By Garth Franklin

Warners has cornered the low-budget highly gorey horror film genre in recent years with the likes of "House on Haunted Hill" and "Thir13en Ghosts" which proved decent but lacklustre scare pics. Now comes "Fear.Com" which has hit the bottom of the barrel and makes one wish they could reach for the 'Delete Key'. The aforementioned Dark Castle pics had a good cast hamming it up, interesting concepts/sets, and at least tried to look slick and interesting whilst never taking itself too seriously. 'Fear' on the other hand just comes across as a bad straight-to-video effort at best, exploitation and plain dull at worst.

Shame really, Director William Malone seemed to know how to handle material when he did the recent 'House' remake which had numerous good jumps. Here the dark gory stuff on-screen isn't scary but will make you turn away in repulsion, not for the actual gore on screen (which is admittedly brutal) but for the fast MTV video music tone in which its constantly thrown at you - by halfway your hoping for a epileptic seizure to hit you and end the nausea. Dorff & McElhone, two actors who've shown they've got the goods in films like "Blade" and "Ronin" just sleepwalk their way through roles, Jeffrey Coombs is in what is pretty much his first forgettable role, and Rea is reduced to an utterly forgettable psycho killer role which reminds one of a similar thriller along this level that disappointed -Neil Jordan's woeful "In Dreams" (at least that had nice photography).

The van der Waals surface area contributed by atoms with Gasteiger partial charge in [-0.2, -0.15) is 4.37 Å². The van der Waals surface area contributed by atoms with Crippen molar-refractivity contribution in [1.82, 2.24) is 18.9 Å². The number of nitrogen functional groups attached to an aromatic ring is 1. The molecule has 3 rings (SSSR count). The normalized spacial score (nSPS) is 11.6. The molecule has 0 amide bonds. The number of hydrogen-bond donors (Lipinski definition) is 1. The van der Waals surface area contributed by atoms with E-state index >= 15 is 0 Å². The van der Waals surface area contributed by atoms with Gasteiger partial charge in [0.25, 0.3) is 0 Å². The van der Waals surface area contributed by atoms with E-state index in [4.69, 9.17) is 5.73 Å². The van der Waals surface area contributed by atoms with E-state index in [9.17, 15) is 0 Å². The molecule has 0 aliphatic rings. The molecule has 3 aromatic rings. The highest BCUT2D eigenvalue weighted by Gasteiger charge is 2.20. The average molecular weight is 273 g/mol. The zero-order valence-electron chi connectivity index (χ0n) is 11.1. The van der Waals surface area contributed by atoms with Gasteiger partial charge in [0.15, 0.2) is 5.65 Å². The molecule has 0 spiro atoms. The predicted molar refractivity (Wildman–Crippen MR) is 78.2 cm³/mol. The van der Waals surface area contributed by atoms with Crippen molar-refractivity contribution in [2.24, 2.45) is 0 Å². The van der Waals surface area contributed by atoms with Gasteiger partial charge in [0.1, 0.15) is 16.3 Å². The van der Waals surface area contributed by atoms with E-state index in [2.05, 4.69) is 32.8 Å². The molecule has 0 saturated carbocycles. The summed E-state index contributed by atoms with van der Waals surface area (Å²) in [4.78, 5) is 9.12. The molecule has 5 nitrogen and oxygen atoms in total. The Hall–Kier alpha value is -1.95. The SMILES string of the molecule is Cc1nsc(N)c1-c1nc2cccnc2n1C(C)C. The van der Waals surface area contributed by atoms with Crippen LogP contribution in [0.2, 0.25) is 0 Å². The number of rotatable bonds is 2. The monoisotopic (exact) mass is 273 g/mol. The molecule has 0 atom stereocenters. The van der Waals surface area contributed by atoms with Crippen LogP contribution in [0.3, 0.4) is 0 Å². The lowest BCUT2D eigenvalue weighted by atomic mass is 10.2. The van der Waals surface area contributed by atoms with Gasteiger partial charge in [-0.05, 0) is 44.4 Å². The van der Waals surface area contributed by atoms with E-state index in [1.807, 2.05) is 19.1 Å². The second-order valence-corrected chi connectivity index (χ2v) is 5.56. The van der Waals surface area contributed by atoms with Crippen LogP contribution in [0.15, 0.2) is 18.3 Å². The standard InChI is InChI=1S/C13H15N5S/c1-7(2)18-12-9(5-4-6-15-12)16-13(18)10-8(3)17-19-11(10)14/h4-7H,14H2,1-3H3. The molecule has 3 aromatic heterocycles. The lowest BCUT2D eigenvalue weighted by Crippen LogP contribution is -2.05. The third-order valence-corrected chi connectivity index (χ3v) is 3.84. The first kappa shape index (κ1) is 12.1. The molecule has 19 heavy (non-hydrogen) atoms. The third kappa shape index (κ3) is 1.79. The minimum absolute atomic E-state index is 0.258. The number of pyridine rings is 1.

Had there been a decent story to hang all this on it may have been salvageable but instead it borrows a lot of elements from a dated horror flick called "Ghost in the Machine" released a few years back, worse still the script and editing chop and change so much that not a whole lot of it makes sense. One minute our heroes are calling for backup who say they'll be on their way, the next minute they find their backup long dead yet weren't they just talking to him? Other scenes where gashes suddenly disappear or people come to life result in some of the most visible continuity errors since, well "Pluto Nash" the other week. The ending does pick up the very languid pace slightly but its too little too late. Once again this shows that whilst the internet is a great way to promote films, its not something which films should base their stories on. :-( :-( :-(